How technical interviews can work for you
Technical interviews require specialized know-how of software and tech-language.
To make sure you ace your next tech hire:
- Figure out what basic tech skills are needed.
- Use questions that test for these basic skills.
- Ask managers what to expect from candidates’ answers.
- Include a written coding assignment in the hiring process. Remember to let them know it’s coming and email detailed instructions. Give them time and be clear about the deadline.
- Look for how candidates apply theoretical know-how on the job.
- Delve into their resume examples. Ask them detailed questions about past projects.
- Choose the right questions based on the role level.
Top tip: Ask about specific experience related to your company software to see how they’d perform on-the-job.
Technical interview questions
For entry-level roles
- What are your favorite programming languages?
- How would you ace the troubleshooting process for a crashing program.
- How can you debug a program in use?
- What area are you pro in and where do you want to learn more?
For senior-level roles
- Tell us about a time you’ve aced improvements to an IT infrastructure?
- How do you best gather user and system requirements?
- How’s your layman speak? Have you ever had to share with a non-tech audience? How did it go?
- What do you focus on when reviewing somebody else’s code?
- What would you have changed if you had more time?
- How would you have coped with a deadline you couldn’t meet? What would you prioritize?
- What were your two most challenging things about this assignment? How did you complete the assignment?
- Have you ever used [a particular] software?
- Tell me about your previous project. Who did you work with and what was your role? How did you meet the deadline? What did you learn?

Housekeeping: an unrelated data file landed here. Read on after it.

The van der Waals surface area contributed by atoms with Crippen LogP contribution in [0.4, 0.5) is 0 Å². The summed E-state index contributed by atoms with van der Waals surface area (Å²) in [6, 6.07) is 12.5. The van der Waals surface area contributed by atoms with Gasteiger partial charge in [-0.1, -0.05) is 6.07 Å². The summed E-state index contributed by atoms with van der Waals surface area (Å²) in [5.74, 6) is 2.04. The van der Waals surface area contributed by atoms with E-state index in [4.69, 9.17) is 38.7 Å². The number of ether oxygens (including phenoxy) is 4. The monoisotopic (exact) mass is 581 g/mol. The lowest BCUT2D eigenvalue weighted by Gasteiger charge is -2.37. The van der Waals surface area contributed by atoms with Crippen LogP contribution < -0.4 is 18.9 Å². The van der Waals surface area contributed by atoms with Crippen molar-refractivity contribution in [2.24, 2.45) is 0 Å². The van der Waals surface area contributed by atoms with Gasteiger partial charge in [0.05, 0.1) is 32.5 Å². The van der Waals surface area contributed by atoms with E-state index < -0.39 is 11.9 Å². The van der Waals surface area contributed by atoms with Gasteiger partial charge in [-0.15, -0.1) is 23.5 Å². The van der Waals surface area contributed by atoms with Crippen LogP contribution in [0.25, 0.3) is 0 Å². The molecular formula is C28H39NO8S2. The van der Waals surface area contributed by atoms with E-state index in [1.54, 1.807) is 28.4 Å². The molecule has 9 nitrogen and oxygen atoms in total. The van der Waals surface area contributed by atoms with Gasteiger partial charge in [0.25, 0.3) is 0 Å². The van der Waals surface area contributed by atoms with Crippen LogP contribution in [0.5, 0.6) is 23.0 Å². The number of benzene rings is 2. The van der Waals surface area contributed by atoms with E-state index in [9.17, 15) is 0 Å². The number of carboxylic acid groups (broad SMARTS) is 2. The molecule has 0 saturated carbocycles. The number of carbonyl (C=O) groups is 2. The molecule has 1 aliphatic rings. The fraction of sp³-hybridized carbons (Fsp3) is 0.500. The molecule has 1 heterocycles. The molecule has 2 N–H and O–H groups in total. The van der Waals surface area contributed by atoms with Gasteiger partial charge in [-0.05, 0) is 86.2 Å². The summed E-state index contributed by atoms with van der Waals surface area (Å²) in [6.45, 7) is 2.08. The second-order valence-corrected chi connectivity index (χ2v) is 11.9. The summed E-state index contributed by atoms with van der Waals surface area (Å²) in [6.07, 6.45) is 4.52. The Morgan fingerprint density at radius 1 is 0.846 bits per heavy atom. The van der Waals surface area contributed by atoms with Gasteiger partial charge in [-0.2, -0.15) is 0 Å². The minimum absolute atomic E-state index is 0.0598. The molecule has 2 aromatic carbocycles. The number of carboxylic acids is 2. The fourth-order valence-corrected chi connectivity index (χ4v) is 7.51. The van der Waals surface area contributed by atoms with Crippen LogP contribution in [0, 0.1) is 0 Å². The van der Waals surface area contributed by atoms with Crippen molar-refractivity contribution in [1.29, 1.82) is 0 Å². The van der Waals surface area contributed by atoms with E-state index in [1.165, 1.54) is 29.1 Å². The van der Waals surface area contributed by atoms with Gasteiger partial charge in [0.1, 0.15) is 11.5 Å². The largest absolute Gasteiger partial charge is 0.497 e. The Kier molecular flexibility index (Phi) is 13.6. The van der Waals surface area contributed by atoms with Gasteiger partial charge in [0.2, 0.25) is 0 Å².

Candidates to look for
- They’re up-to-date: Look for candidates who follow tech trends, test new software, attend coding meetups and are into tech forums and blogs.
- They have experience: Test candidates for answers that show how they perform in real-life projects.
- Out-of-the-box thinking: Innovative solutions reveal a creative mindset needed for the role.
Candidates to avoid
- Unclear answers: Candidates who can’t explain their resume might not be honest about what they’ve actually done (or not).
- Uninterested: If they can’t talk passionately about side projects or their favorite tools they might not be very committed to the field.
- They’re inflexible: No candidate will know everything, but if they can’t adjust to your way of working they might not be a great culture fit.
- Bad team players: Even if they have an independent role, candidates still need to communicate with the wider team. Poor team skills, rudeness or arrogance indicate a bad team player.
- Poor initiative: Avoid candidates who lack a proactive mindset or who don’t show an innovative spirit.